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Re: XQuery needs to prohibit variable redefinition

From: Jonathan Robie <jonathan.robie@datadirect.com>
Date: Thu, 12 Aug 2004 10:55:07 -0400
Message-ID: <411B84CB.6040403@datadirect.com>
To: Per Bothner <per@bothner.com>
CC: public-qt-comments@w3.org

Hi Per,

You are right - this has been discussed several times in the Working 
Group. And you have good instincts in providing us with new evidence for 
topics that have been discussed extensively before.

I am going to forward this to our Working Group list for further discussion.

Jonathan

Per Bothner wrote:

> 
> (I'm told this issue has been brought up before.  However,
> we now have experience: many people *do* make this mistake:
> http://xquery.com/pipermail/talk/2004-July/000272.html
> http://xquery.com/pipermail/talk/2004-July/000273.html )
> 
> PROPOSAL:
> 
> Add to 3.8.1 "For and Let Clauses" and 3.11 "Quantified Expressions"
> wording similar to: "A static error is raised if the expanded QName of
> any VarName being bound is the same as the expanded QName of one of
> the existing in-scope variables."
> 
> MOTIVATION 1 (beginners):
> 
> The most common beginner confusion in XQuery is confusion about
> variables, definitions, and assignments.  Here is a typical example:
> 
>   let $x := 0
>     for $y in ...
>       let $x := $x + ...
>         ...
> 
> This kind of code happens because many people new to XQuery are
> confused by the difference between binding and assignment, and
> they're not familiar with hierarchical lexical scoping.
> 
> This is not a hypothetical program: We have all seen people asking why
> this code doesn't work.  When companies deploy products they will
> see many more such support calls.
> 
> A counter-argument (as paraphrased by Dana Florescu): "XQuery is not an
> imperative language and LET is a variable definition, not a variable
> assignment.  It's not by prohibiting small issues like this and
> avoiding this kind of mistake this that will make them understand this
> important fact."  And that is true.  However, if the language prohibits
> redefinition, then the implementation can reject many of the more
> common manifestations of this misunderstanding.  The error message
> can point to a help file which may help them understand the issue,
> If the implementation accepts the erroneous problem, instead people
> get incorrect results, which is a lot harder to understand and track down.
> They will waste more time.  Worse (from an implementor's point of view)
> when they ask for help, the problem is less likely to be obvious
> to figure out than if they ask about a compile-time error message.
> 
> MOTIVATION 2 (everybody):
> 
> Even experienced XQuery users write bugs, and sometimes use the wrong
> variable name.  I have certainly written a loop with an index variable
> that matches a name used in an outer loop.  That is a recipe for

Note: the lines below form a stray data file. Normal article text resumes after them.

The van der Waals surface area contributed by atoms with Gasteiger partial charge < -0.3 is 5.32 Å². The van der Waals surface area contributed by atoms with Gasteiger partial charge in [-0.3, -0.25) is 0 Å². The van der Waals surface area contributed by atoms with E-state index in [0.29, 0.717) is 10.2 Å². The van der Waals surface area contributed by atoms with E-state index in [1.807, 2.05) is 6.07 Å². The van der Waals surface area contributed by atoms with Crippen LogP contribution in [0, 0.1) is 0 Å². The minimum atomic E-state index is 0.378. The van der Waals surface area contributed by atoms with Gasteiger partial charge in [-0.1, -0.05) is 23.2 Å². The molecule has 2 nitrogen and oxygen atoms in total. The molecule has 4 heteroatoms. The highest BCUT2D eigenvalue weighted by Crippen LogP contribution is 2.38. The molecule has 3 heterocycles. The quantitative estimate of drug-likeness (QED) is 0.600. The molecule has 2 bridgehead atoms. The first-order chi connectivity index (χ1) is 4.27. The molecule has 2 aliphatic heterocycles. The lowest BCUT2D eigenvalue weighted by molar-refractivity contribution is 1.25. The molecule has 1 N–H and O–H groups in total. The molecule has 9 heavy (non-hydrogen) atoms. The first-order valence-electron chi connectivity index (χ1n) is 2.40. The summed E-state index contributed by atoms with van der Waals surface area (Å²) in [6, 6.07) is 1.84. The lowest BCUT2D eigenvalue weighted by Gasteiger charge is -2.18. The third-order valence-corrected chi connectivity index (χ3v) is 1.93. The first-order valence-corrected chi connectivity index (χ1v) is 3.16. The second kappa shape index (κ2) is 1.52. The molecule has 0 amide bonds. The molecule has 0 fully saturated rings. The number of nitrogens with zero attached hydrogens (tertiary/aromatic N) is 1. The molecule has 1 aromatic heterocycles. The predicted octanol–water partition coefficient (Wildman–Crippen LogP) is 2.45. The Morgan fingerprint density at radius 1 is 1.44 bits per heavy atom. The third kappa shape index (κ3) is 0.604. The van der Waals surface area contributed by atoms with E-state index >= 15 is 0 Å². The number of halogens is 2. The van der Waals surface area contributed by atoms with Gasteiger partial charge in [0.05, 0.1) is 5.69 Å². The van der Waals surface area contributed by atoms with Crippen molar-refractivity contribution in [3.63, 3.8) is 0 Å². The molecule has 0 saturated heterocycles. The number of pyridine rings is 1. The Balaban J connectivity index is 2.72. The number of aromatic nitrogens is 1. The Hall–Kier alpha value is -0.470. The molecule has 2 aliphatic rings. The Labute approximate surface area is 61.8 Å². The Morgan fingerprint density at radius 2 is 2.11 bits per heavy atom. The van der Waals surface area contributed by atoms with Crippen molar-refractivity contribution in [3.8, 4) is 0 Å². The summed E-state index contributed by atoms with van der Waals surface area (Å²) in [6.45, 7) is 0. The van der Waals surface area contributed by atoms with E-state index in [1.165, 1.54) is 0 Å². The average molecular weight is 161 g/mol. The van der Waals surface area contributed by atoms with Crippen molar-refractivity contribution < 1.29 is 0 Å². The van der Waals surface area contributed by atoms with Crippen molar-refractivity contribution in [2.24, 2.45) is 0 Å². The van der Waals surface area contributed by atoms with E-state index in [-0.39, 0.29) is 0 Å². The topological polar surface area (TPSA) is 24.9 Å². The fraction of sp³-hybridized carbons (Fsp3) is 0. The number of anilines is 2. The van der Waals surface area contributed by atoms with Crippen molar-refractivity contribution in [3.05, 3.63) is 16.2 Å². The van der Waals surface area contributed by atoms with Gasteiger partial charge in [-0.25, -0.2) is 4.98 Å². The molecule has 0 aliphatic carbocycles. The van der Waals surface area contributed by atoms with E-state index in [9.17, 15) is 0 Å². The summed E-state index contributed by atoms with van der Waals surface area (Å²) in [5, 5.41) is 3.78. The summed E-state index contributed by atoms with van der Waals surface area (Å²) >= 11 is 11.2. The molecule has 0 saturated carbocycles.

> hard-to-find bugs, so Java wisely added a rule to prohibit such
> redefinition.
> 
> COUNTER-ARGUMENT: Avoid arbitrary restrictions
> 
> Lexical scoping has been used in many languages that allow
> redefinition.  It's easy to understand and consistent. Somebody said
> we don't improve software/languages by adding features, but by
> removing unneeded restrictions - and here I'm arguing for adding an
> unnecessary restriction.
> 
> Perhaps prohibiting redefinition makes XQuery slightly less "elegant"
> in some abstract sense.  However, "elegance" is a secondary goal.  If
> there is no known valid use case for a feature, and it is known that
> programs using it are actually misunderstandings or "think-o"s, and
> that such errors are fairly common, then the feature should go,
> elegance or not.
> 
> Compare the rule (2.2.3.1 "Static Analysis phase") "if ... the static
> type assigned to an expression other than () or data(()) is empty(), a
> static error is raised."  This is clearly an arbitrary restriction,
> and the language is simpler and more elegant without this restriction.
> However, this is a case where XQuery has decided it is more useful to
> to catch at compile-time certain otherwise hard-to-detect errors.
> 
> COUNTER-ARGUMENT:  Formal semantics
> 
> The formal semantics does make use of redefined variables.  For
> example, the definitions of path expressions make use of fs:dot, and
> it's difficult to come up with an alternative.  However, there is no
> inherent reason why the core language must be a strict sub-language of
> the surface language: The prohibition of redefinitions can be done at
> or before the rewriting stage, allowing redefinitions in the core
> language.  Alternatively, if you want the core language to be a strict
> sub-language of the surface language, we can specify that the rule
> against redefinition does not apply to a QName in the fake fn:
> namespace.
> 
> IMPLEMENTATION
> 
> I have implemented this prohibition as a warning in my implementation.
> It was not difficult to do so.  I suspect other implementors will do
> the same. I would prefer to change the warning into an error, so I can
> catch this mistake even when warnings are ignored or not shown to the
> programmer.
> 
> For a related comment in the context of XSLT.see:
> http://lists.w3.org/Archives/Public/public-qt-comments/2004Feb/0111.html
> 
Received on Thursday, 12 August 2004 14:55:38 UTC

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